NZDF at Helm of Amphibious Landing at RIMPAC

Members of the multi-national contingent prepare to land during the RIMPAC amphibious landing exercise
Members of the multi-national contingent prepare to land during the RIMPAC amphibious landing exercise

1 August 2016

The New Zealand Defence Force (NZDF) played a key role when Rim of the Pacific (RIMPAC), the world’s largest international maritime exercise, culminated in a massive show of force with an amphibious landing in Hawaii yesterday (New Zealand time).

The Royal New Zealand Navy’s (RNZN) Commodore (CDRE) Jim Gilmour was in command of the amphibious force of ships, aircraft and personnel, known as Coalition Task Force 176.

The exercise involved hundreds of sailors and soldiers storming a beach in assault amphibious vehicles, backed by FA-18 Hornet and AH-1W Cobra aircraft. They were supported by the Provisional Marine Expeditionary Brigade-Hawaii and Amphibious Squadron, comprising more than 2500 personnel from New Zealand, Australia, Indonesia, Japan, Malaysia, South Korea and the United States.

CDRE Gilmour said the opportunity for the NZDF to command the amphibious force was an honour for all those involved.
“Eighteen members of the NZDF were joined by personnel from Australia, the United States, Chile, Colombia and South Korea to form a high-performing command team. My overwhelming impression from this experience has been one of pride in the way our people have acquitted themselves.”

He said the goal of the exercise, which featured a blended international force from the leadership staff down to individual platoons, was to form relationships that would benefit future international exercises and real-world operations.

“Launching the amphibious task force helped us to better understand how to build a stronger force within a multi-national environment to respond to real-world security threats,” he said.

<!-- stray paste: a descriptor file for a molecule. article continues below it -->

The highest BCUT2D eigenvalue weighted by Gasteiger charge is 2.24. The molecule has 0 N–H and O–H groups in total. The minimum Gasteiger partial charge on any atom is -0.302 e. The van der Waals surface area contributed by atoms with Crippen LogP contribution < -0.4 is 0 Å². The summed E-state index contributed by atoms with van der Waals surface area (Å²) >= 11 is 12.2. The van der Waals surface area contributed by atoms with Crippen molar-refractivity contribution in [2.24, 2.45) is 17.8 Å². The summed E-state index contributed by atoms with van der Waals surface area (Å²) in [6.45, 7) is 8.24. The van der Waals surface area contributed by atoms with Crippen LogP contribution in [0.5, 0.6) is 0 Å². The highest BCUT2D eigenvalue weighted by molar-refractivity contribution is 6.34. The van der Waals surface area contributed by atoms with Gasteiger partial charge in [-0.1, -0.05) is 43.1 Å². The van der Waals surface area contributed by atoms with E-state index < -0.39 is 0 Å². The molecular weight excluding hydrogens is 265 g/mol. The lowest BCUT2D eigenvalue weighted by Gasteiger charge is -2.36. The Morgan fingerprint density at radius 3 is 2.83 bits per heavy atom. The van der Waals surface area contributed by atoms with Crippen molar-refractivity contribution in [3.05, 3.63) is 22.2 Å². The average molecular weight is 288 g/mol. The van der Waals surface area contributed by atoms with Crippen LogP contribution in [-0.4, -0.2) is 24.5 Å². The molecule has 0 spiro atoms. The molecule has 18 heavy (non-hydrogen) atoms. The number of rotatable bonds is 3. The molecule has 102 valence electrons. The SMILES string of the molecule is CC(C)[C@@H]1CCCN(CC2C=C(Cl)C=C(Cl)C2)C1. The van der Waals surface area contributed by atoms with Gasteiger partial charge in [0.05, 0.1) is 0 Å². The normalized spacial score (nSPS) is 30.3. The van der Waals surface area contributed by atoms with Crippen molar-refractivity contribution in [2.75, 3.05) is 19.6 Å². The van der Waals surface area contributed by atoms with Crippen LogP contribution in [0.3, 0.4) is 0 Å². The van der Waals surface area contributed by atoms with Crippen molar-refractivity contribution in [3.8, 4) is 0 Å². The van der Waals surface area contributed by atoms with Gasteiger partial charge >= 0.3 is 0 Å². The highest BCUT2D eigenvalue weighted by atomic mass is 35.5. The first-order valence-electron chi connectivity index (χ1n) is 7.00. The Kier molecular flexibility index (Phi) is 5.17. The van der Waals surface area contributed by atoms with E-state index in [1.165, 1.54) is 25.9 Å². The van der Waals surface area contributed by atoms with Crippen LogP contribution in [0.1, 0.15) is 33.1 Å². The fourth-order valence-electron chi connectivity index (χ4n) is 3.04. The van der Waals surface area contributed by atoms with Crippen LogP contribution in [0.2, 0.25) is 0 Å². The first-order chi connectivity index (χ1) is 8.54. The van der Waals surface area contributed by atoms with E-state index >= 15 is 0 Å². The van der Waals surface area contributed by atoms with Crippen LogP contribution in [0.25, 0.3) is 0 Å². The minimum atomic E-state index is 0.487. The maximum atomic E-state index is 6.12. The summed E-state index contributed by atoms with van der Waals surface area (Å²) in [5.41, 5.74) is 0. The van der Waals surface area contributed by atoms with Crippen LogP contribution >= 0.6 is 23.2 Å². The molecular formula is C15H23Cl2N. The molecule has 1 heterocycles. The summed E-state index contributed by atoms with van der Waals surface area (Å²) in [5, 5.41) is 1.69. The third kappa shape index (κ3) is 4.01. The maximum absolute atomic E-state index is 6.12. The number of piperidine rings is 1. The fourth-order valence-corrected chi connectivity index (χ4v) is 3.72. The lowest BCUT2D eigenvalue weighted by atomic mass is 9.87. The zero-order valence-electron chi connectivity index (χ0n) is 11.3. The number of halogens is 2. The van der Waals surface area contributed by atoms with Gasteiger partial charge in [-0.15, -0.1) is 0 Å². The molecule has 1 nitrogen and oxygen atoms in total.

“Being adaptive and interoperable with our partner nations is essential. And we endeavour to do that kind of training often with our regional neighbours, including the United States.
“The opportunity to now be part of RIMPAC in a command position is a great honour and a great opportunity - it allows us to prove that our training is aligned and of a similar quality.”

Major General (MAJGEN) Tim Gall, the Commander Joint Forces New Zealand, said participation in RIMPAC provided a fresh opportunity to develop the NZDF’s war-fighting capabilities.

“Major international exercises like RIMPAC are valuable because they provide essential training for our military personnel that helps improve their readiness for a range of operations,” MAJGEN Gall said. “Taking part in these exercises also strengthens defence co-operation with other countries and enhances our ability to work with them.

“This year we were also very fortunate to be given a major command role, which enabled us to develop our command and control skills in a conventional war-fighting environment.”

Brigadier General Raymond Descheneaux, Commanding General of Fleet Marine Forces at RIMPAC 2016, said it was recognised that the Pacific region was far too large and far too complex for any one nation to oversee.

“We don’t care what kit you bring to the game. We don’t care how much money or how much influence your nation has. When you come here, we are all a team, and as a team we are going to train and we are going to learn from one another,” he said.

The next RIMPAC exercise will be held in 2018.


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This page was last reviewed on 2 August 2016.